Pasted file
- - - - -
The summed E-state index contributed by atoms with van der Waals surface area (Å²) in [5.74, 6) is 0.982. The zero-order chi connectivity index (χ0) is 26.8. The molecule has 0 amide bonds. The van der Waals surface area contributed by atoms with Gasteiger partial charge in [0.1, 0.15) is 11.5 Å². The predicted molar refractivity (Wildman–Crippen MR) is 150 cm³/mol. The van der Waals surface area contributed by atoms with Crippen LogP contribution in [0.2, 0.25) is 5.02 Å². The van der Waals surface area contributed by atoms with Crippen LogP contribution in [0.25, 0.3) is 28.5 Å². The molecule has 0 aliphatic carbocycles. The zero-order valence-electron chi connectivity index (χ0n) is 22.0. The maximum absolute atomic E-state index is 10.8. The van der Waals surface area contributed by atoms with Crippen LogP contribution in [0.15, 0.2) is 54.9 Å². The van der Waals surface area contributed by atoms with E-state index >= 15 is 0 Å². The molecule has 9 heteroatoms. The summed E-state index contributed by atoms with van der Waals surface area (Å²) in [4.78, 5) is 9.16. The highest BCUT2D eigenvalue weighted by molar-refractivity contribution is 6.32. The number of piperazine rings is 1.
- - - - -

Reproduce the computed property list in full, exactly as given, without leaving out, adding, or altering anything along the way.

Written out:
The summed E-state index contributed by atoms with van der Waals surface area (Å²) in [5.74, 6) is 0.982. The zero-order chi connectivity index (χ0) is 26.8. The molecule has 0 amide bonds. The van der Waals surface area contributed by atoms with Gasteiger partial charge in [0.1, 0.15) is 11.5 Å². The predicted molar refractivity (Wildman–Crippen MR) is 150 cm³/mol. The van der Waals surface area contributed by atoms with Crippen LogP contribution in [0.2, 0.25) is 5.02 Å². The van der Waals surface area contributed by atoms with Crippen LogP contribution in [0.25, 0.3) is 28.5 Å². The molecule has 0 aliphatic carbocycles. The zero-order valence-electron chi connectivity index (χ0n) is 22.0. The maximum absolute atomic E-state index is 10.8. The van der Waals surface area contributed by atoms with Crippen LogP contribution in [0.15, 0.2) is 54.9 Å². The van der Waals surface area contributed by atoms with E-state index >= 15 is 0 Å². The molecule has 9 heteroatoms. The summed E-state index contributed by atoms with van der Waals surface area (Å²) in [4.78, 5) is 9.16. The highest BCUT2D eigenvalue weighted by molar-refractivity contribution is 6.32. The number of piperazine rings is 1.